Jamie’s Italian, Sydney
Not much of a celebrity chef groupie (not that Jamie Oliver is ever physically at this restaurant), I thought I was going to wait this out one. I mean, who really has the time to wait an hour and a half for a table?
Well, I was wrong. The queues to Jamie’s Italian in Sydney, which by the way, already has over 25 replicas overseas, has been CRAZY. And so I got roped into waiting. My sister was adamant we dine there.
It turns out that if you go on a Monday night, it’s not too bad afterall. We were seated within 30 minutes. Woohoo!
If you’ve ever been to Industrie Bar, you’ll be impressed by the transformation. Gone is the sophisticated decor. Instead, there’s now a warm rustic vibe complete with distressed wooden panels and exposed brick walls, boxes of freshly made pastas, a charcuterie station with lots of hanging garlic, tomatoes and peppers; and a wide open kitchen.
The metal chairs clearly aren’t there for comfort. If anything, Jamie’s Italian has been designed as a quick dine in experience. That is, once you get a table.
From there, everything flows rather smoothly. The service is knowledgable, thoughtful and rather impeccable.
Bread is complimentary. There’s ciabatta, focaccia and grissini with some sort of fresh herb pesto and balsamic vinegar and olive oil for dipping.
There’s four of us so we decide to share three starters. The menu descriptions are overly descriptive but nonetheless helps facilitate our decision making. What’s there not to like about Italian Nachos ($7 – pictured above, top-right) “Crispy fried four-cheese ravioli with angry arrabiatta sauce“?
Unfortunately, much of the cheese is dried out so the ravioli barely tastes cheesy, although anything deep-fried is always tasty. The sauce has a tiny kick of spicyness which brings the dish alive.
We also try the smoky scamorza arancini ($9.50 – pictured above, top-left) which are crispy rice balls stuffed with smoked mozzarella and porcini mushrooms. They’re hot and crisp on the outside and creamy and rich on the inside. It doesn’t really need the sauce.
Since we already have two deep-fried starters, we continue the pattern with another. The mushroom fritti ($9 – pictured above, bottom-left) are breaded mushroom slices served with aioli, or as they call it “garlicky mayo“. The serving size looks deceptively generous as I later discover that the mushrooms were stacked on top of some scrunched paper. With that said, the mushrooms were my favourite of the three starters.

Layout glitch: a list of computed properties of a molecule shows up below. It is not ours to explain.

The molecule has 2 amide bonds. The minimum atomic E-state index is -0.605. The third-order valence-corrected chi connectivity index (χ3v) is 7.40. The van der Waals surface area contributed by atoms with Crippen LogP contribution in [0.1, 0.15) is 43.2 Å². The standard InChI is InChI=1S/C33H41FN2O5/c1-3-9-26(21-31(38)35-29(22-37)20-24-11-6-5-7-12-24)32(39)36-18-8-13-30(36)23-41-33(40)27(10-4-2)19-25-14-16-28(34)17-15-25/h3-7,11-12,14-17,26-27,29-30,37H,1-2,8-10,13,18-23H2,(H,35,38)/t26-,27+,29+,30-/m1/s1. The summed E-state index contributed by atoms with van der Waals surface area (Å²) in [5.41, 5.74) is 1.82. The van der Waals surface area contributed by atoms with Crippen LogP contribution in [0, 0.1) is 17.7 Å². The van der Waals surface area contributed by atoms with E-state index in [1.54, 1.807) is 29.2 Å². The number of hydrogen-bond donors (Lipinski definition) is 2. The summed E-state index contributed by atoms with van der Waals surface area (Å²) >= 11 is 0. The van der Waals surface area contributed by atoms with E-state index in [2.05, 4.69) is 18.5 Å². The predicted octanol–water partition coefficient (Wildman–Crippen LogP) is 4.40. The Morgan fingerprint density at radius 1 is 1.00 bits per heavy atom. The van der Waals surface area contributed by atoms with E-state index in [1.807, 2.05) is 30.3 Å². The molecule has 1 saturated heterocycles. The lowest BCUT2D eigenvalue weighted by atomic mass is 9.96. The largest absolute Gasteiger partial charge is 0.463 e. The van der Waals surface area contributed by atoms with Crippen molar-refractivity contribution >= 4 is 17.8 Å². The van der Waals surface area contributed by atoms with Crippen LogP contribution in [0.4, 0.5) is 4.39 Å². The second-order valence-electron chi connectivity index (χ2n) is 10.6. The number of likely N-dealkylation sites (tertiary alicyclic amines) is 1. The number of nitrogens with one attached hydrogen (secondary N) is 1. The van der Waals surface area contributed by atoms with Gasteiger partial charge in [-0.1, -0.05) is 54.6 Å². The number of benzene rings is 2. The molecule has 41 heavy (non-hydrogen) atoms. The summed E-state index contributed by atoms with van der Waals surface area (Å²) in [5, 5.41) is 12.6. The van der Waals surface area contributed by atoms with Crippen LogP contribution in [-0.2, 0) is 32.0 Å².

Onto main course – we again decide to share. It’s what Jamie would do right?
The 10oz rib-eye Wagga Wagga steak ($38 – pictured below) is cooked to a blushing medium as requested. It is cooked “al mattone” under a hot brick, an ancient technique used in Tuscany. It’s clearly a good steak but how the brick enhances the taste, I don’t know.
Next is the bucatini carbonara ($19 – pictured below). Tubes of al dente pasta with smoked pancetta and leek, tossed with free-range eggs and parmesan. There’s no saucy cream in this carborana, it gets straight down to the good stuff. The bucatini is the perfect pasta for this dish as it grips onto every flavour and texture. I can’t get enough of the smoky pancetta which adds a certain depth to the pasta.
The Ligurian fish stew ($27 – pictured above, top-left) is like a bouillabaisse with plenty of mussels, fish, prawns and fennel. It is served with two slices of crusty crostini, perfect for mopping up all the juices.
The crab and squid ink risotto ($26.50) is beautiful and delicate in flavour. It’s a black creamy rice with hand-picked spanner crab topped with breadcrumbs.
We also share two side dishes – flash cooked greens ($7) and funky chips ($5.50). The greens are a seasonal mix consisting of Swiss chard, cabbage and zucchini. They’re tossed with chilli and garlic – nothing special but delicious. The chips are crunchy and moreish and feature even more garlic and parsley.
With just enough room for dessert, we share the Italian bakewell tart ($9) and the brioche con gelato ($9.50).
The tart isn’t the prettiest of desserts but it does satisfy.
Meanwhile, I find the ‘icecream burgers’ irresistible. They’re as delectable as they are adorable. Buttery brioche buns, filled with a scoop of gelato, a smear of marmalade and some crushed pistachios. They’re a mess to tackle but it’s absolutely worth having melted gelato run down your arm for!
There’s not a single aspect of Jamie’s Italian that goes by without his name stamped on it, and this includes the napkins! I suppose it’s no surprise that when you’re given the bill, you’re also given a list of souveniers available for sale.
At least the meal lived up to the affordable Italian branding. Our bill came to almost $175 (food only) which is just over $40 per person.
Will I dine here again?
Yes, maybe when the hype dies down.
Jamie’s Italian, Sydney
107 Pitt Street, Sydney NSW
Phone: (02) 8240 9000